mTOR signalling, embryogenesis and the control of lung development

Stephen C. Land (Lead / Corresponding author), Claire L. Scott, David Walker

Research output: Contribution to journalArticle

8 Citations (Scopus)
57 Downloads (Pure)

Abstract

The existence of a nutrient sensitive "autocatakinetic" regulator of embryonic tissue growth has been hypothesised since the early 20th century, beginning with pioneering work on the determinants of foetal size by the Australian physiologist, Thorburn Brailsford-Robertson. We now know that the mammalian target of rapamycin complexes (mTORC1 and 2) perform this essential function in all eukaryotic tissues by balancing nutrient and energy supply during the first stages of embryonic cleavage, the formation of embryonic stem cell layers and niches, the highly specified programmes of tissue growth during organogenesis and, at birth, paving the way for the first few breaths of life. This review provides a synopsis of the role of the mTOR complexes in each of these events, culminating in an analysis of lung branching morphogenesis as a way of demonstrating the central role mTOR in defining organ structural complexity. We conclude that the mTOR complexes satisfy the key requirements of a nutrient sensitive growth controller and can therefore be considered as Brailsford-Robertson's autocatakinetic centre that drives tissue growth programmes during foetal development.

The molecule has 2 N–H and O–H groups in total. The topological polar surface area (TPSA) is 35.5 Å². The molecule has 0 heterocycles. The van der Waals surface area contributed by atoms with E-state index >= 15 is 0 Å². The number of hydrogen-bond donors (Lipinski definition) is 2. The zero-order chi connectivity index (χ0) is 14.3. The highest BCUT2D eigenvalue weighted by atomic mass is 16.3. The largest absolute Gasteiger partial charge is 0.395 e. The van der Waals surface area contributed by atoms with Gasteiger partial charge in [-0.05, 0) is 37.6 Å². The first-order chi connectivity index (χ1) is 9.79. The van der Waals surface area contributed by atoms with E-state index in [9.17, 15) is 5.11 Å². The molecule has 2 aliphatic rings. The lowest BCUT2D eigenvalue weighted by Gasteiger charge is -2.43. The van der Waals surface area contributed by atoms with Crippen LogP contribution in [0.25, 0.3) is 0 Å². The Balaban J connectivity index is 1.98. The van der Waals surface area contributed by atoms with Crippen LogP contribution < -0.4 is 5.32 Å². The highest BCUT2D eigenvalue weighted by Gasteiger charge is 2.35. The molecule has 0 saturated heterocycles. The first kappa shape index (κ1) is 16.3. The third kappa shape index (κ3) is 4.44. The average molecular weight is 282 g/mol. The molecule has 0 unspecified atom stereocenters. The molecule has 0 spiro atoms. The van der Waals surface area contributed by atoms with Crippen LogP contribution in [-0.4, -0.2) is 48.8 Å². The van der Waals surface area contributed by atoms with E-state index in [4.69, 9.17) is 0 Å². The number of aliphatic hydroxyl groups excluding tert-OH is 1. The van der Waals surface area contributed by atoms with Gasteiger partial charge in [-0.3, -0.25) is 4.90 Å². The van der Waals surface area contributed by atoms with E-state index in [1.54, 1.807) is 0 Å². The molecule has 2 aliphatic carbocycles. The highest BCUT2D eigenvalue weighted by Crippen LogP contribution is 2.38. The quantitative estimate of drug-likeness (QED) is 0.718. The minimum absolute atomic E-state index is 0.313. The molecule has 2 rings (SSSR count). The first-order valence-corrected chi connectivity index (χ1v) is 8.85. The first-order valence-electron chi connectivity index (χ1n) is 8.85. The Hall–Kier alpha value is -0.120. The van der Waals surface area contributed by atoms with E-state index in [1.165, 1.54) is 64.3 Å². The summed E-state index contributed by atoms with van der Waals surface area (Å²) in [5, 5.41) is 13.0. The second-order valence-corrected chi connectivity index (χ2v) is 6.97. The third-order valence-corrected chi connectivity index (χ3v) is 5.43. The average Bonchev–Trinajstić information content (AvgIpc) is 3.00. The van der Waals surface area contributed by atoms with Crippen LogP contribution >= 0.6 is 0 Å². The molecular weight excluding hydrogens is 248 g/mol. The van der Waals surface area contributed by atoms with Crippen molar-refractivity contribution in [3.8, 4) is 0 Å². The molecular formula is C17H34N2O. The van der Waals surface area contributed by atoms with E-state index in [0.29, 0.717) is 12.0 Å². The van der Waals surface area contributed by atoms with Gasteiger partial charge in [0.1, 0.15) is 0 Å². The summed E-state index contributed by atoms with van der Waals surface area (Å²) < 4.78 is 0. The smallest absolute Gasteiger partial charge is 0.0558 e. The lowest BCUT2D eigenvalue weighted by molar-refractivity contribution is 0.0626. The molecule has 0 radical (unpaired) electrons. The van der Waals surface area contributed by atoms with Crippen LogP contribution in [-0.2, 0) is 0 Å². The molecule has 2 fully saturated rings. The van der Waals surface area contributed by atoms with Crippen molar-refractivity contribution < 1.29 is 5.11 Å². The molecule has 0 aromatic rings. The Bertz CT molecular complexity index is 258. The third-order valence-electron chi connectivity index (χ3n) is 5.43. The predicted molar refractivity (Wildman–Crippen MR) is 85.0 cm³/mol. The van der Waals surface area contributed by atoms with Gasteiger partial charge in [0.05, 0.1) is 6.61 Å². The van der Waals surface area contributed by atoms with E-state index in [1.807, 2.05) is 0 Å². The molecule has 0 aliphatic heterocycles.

Original languageEnglish
Pages (from-to)68-78
Number of pages11
JournalSeminars in Cell & Developmental Biology
Volume36
Early online date5 Oct 2014
DOIs
Publication statusPublished - 2014

Fingerprint

Embryonic Development
Lung
Growth
Food
Stem Cell Niche
Organogenesis
Embryonic Stem Cells
Fetal Development
Morphogenesis
Parturition

Keywords

  • Branching morphogenesis
  • Cardio-pulmonary system
  • Embryonic growth
  • Fertilisation
  • Hypoxia inducible factor
  • Sprouty2

Cite this

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mTOR signalling, embryogenesis and the control of lung development. / Land, Stephen C. (Lead / Corresponding author); Scott, Claire L.; Walker, David.

In: Seminars in Cell & Developmental Biology, Vol. 36, 2014, p. 68-78.

Research output: Contribution to journalArticle

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